Uschi goes on a trail walk at High Bridge
Hello, fellow wildflower lovers. It’s me Uschi. Several months ago, I went with my mom on a trail walk, met a woman named Uschi, and apparently scared her half to death. You see, I’m what my mom calls an overly enthusiastic, shrieky greeter. The poor woman seemed to think I was going to eat her. The result was I was banned from future trail walks.
Last week, however, my mom relented and took me with her for a walk on the High Bridge Trail. She thought the section near Burkeville would be deserted. It wasn’t, and I gave everyone my usual enthusiastic greeting. I just couldn’t help myself.
To make amends, I thought I would tell you about some of the plants we found. There were lots of native wild strawberries (Fragaria virginiana) in bloom. Did you know that this plant is one of two used to hybridize the modern cultivated strawberry? It provided an outstanding flavor, while the other plant provided size.
Not long after that, we found some common blue violets (Viola sororia), including both the solid bluish purple ones and the blue and white variant known as the Confederate violet. Both flowers are tasty additions to salads and can be used to make a violet syrup that’s good added to soda water or white wine. Some people think that common blue violets are a nuisance, but they provide an early source of nectar of pollinators and are the larval host of the great spangled fritillary.
I barked a bit at passing cyclists and then we found a large patch of Parlin’s pussytoes (Antennaria parlinii ssp. parlinii). There are eight species of this plant in Virginia, and they can be difficult to tell apart. These are the most common species in our area and are distinguished by their leaves, which have three veins, are bright green and glabrous on top, and glabrous on the bottom. All pussytoes have those soft fuzzy flowerheads that look just like a little kitten’s toes and beg to be touched. My mom says that this plant is a nice filler in dry areas of the garden. I think it looks weedy.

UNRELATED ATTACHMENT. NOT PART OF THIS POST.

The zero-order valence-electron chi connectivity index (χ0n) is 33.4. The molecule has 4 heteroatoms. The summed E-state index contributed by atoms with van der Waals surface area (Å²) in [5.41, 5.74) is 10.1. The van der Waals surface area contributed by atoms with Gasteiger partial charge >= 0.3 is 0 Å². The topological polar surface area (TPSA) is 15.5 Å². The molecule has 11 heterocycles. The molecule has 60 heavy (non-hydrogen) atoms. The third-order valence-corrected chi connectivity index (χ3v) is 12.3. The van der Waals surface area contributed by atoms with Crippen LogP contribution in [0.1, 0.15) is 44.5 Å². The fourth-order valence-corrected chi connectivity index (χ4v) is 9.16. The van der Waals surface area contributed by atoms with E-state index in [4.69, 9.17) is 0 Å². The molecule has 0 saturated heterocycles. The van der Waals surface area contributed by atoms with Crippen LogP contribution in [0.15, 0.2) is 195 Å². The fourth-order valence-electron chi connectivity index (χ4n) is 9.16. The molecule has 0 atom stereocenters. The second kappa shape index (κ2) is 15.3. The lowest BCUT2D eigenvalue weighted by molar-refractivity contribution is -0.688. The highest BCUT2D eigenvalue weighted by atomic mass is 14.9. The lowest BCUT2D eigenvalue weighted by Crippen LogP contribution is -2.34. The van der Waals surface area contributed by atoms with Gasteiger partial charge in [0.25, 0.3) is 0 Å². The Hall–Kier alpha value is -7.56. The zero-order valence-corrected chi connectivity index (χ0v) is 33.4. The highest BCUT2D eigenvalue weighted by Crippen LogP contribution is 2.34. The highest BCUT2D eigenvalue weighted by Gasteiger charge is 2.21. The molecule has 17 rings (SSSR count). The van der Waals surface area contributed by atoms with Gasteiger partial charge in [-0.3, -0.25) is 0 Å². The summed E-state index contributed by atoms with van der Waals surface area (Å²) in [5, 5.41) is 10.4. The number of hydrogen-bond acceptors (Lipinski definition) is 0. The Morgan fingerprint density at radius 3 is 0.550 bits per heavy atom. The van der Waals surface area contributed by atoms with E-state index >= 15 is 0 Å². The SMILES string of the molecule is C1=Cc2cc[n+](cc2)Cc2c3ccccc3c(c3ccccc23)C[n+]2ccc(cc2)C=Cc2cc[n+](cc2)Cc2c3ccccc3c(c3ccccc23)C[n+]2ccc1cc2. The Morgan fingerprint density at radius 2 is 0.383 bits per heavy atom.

Next to the pussy toes, we found a mystery plant that had deeply cut basal leaves and a spike of small yellow dandelion-like flowers. My mom couldn’t figure out what it was, and her Seek app only identified it as a dicot. Not good enough. So, she contacted her friend, the expert who has forgotten more about plants than my mom ever knew, and he immediately identified our mystery plant as oriental false hawksbeard (Youngia japonica), a plant that originated in eastern Asia and has now spread around the world. He said it’s probably been underreported in the digital atlas of the Virginia flora.
My mom and I also checked out the part of the High Bridge Trail that goes under the bridge. It’s an entirely different ecosystem. As you get closer and closer to the river, there are large patches of wild ginger (Asarum canadense) with its bright green leaves and small brown flowers with fuzzy stems; common bluets or Quaker ladies (Houstonia caerulea); more violets; lots of mayapples (Podophyllum peltatum); and even some wild chervil (Chaerophyllum procumbens). The mayapples look remarkedly like little umbrellas. Did you know that a large colony can be more than 100 years old?
I hope you’ll check out the trail. It’s not too crowded and there’s lots to see and, if you’re me, to bark at too. If you happen to run into me, please don’t be frightened. I’m everyone’s friend, but I’m often overly enthusiastic and perhaps a little goofy too. Your friend, Uschi.
DR. CYNTHIA WOOD is a master gardener who writes two columns for The Herald. Her email address is firstname.lastname@example.org.